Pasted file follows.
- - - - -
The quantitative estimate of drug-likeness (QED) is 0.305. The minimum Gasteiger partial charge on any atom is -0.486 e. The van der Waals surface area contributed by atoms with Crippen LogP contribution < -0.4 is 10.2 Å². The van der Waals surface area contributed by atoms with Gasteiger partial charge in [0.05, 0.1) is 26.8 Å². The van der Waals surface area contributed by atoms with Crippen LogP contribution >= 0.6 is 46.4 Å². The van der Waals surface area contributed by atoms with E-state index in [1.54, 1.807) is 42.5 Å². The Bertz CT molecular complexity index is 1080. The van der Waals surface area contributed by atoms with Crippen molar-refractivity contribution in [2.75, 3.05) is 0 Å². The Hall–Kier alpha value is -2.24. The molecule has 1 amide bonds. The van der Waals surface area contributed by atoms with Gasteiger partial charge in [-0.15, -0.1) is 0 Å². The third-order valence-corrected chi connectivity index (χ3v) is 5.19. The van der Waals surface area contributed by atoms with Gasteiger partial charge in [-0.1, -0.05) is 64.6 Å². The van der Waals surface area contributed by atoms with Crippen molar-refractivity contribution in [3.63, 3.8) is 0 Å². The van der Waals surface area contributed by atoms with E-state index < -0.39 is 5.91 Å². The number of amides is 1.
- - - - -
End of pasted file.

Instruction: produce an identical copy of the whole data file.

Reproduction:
The quantitative estimate of drug-likeness (QED) is 0.305. The minimum Gasteiger partial charge on any atom is -0.486 e. The van der Waals surface area contributed by atoms with Crippen LogP contribution < -0.4 is 10.2 Å². The van der Waals surface area contributed by atoms with Gasteiger partial charge in [0.05, 0.1) is 26.8 Å². The van der Waals surface area contributed by atoms with Crippen LogP contribution >= 0.6 is 46.4 Å². The van der Waals surface area contributed by atoms with E-state index in [1.54, 1.807) is 42.5 Å². The Bertz CT molecular complexity index is 1080. The van der Waals surface area contributed by atoms with Crippen molar-refractivity contribution in [2.75, 3.05) is 0 Å². The Hall–Kier alpha value is -2.24. The molecule has 1 amide bonds. The van der Waals surface area contributed by atoms with Gasteiger partial charge in [-0.15, -0.1) is 0 Å². The third-order valence-corrected chi connectivity index (χ3v) is 5.19. The van der Waals surface area contributed by atoms with Gasteiger partial charge in [-0.1, -0.05) is 64.6 Å². The van der Waals surface area contributed by atoms with Crippen molar-refractivity contribution in [3.63, 3.8) is 0 Å². The van der Waals surface area contributed by atoms with E-state index < -0.39 is 5.91 Å². The number of amides is 1.